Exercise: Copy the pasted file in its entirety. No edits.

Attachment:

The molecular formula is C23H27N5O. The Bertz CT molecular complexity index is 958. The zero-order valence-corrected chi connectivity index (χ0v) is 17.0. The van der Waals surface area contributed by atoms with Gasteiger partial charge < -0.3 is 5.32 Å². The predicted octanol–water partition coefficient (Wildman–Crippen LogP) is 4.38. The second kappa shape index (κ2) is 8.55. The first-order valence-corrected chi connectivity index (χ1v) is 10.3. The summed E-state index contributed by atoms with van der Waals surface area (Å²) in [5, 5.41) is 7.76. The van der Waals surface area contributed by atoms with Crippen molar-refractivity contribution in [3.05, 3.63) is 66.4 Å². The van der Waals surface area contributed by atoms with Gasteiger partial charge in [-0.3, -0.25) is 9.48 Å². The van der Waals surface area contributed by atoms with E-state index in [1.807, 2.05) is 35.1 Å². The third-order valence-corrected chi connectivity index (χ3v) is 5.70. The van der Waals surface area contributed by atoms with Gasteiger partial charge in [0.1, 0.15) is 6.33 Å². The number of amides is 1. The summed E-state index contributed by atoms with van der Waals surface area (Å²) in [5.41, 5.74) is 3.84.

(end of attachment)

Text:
The molecular formula is C23H27N5O. The Bertz CT molecular complexity index is 958. The zero-order valence-corrected chi connectivity index (χ0v) is 17.0. The van der Waals surface area contributed by atoms with Gasteiger partial charge < -0.3 is 5.32 Å². The predicted octanol–water partition coefficient (Wildman–Crippen LogP) is 4.38. The second kappa shape index (κ2) is 8.55. The first-order valence-corrected chi connectivity index (χ1v) is 10.3. The summed E-state index contributed by atoms with van der Waals surface area (Å²) in [5, 5.41) is 7.76. The van der Waals surface area contributed by atoms with Crippen molar-refractivity contribution in [3.05, 3.63) is 66.4 Å². The van der Waals surface area contributed by atoms with Gasteiger partial charge in [-0.3, -0.25) is 9.48 Å². The van der Waals surface area contributed by atoms with E-state index in [1.807, 2.05) is 35.1 Å². The third-order valence-corrected chi connectivity index (χ3v) is 5.70. The van der Waals surface area contributed by atoms with Gasteiger partial charge in [0.1, 0.15) is 6.33 Å². The number of amides is 1. The summed E-state index contributed by atoms with van der Waals surface area (Å²) in [5.41, 5.74) is 3.84.